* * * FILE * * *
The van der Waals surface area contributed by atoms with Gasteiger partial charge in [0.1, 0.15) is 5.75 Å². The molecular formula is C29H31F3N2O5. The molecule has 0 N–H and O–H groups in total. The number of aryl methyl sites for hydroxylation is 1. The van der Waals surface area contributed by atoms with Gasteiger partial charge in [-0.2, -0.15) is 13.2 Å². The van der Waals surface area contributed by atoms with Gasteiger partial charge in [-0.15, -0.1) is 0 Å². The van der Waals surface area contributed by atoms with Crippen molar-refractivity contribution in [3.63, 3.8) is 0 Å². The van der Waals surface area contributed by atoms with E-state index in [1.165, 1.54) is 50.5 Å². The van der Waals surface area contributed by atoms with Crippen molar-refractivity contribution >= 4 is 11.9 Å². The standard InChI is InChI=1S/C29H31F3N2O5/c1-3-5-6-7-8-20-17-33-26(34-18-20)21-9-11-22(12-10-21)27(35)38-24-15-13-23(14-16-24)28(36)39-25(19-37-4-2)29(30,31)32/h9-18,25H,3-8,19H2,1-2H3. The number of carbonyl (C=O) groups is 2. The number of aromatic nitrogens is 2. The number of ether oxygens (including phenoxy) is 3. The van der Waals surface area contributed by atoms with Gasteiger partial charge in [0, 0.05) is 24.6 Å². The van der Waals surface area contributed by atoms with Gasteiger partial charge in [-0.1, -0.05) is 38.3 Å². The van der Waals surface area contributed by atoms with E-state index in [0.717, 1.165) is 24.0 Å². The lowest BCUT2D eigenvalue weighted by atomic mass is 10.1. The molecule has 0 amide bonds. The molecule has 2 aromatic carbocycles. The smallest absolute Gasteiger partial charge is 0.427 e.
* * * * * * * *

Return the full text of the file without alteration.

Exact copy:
The van der Waals surface area contributed by atoms with Gasteiger partial charge in [0.1, 0.15) is 5.75 Å². The molecular formula is C29H31F3N2O5. The molecule has 0 N–H and O–H groups in total. The number of aryl methyl sites for hydroxylation is 1. The van der Waals surface area contributed by atoms with Gasteiger partial charge in [-0.2, -0.15) is 13.2 Å². The van der Waals surface area contributed by atoms with Gasteiger partial charge in [-0.15, -0.1) is 0 Å². The van der Waals surface area contributed by atoms with Crippen molar-refractivity contribution in [3.63, 3.8) is 0 Å². The van der Waals surface area contributed by atoms with E-state index in [1.165, 1.54) is 50.5 Å². The van der Waals surface area contributed by atoms with Crippen molar-refractivity contribution >= 4 is 11.9 Å². The standard InChI is InChI=1S/C29H31F3N2O5/c1-3-5-6-7-8-20-17-33-26(34-18-20)21-9-11-22(12-10-21)27(35)38-24-15-13-23(14-16-24)28(36)39-25(19-37-4-2)29(30,31)32/h9-18,25H,3-8,19H2,1-2H3. The number of carbonyl (C=O) groups is 2. The number of aromatic nitrogens is 2. The number of ether oxygens (including phenoxy) is 3. The van der Waals surface area contributed by atoms with Gasteiger partial charge in [0, 0.05) is 24.6 Å². The van der Waals surface area contributed by atoms with Gasteiger partial charge in [-0.1, -0.05) is 38.3 Å². The van der Waals surface area contributed by atoms with E-state index in [0.717, 1.165) is 24.0 Å². The lowest BCUT2D eigenvalue weighted by atomic mass is 10.1. The molecule has 0 amide bonds. The molecule has 2 aromatic carbocycles. The smallest absolute Gasteiger partial charge is 0.427 e.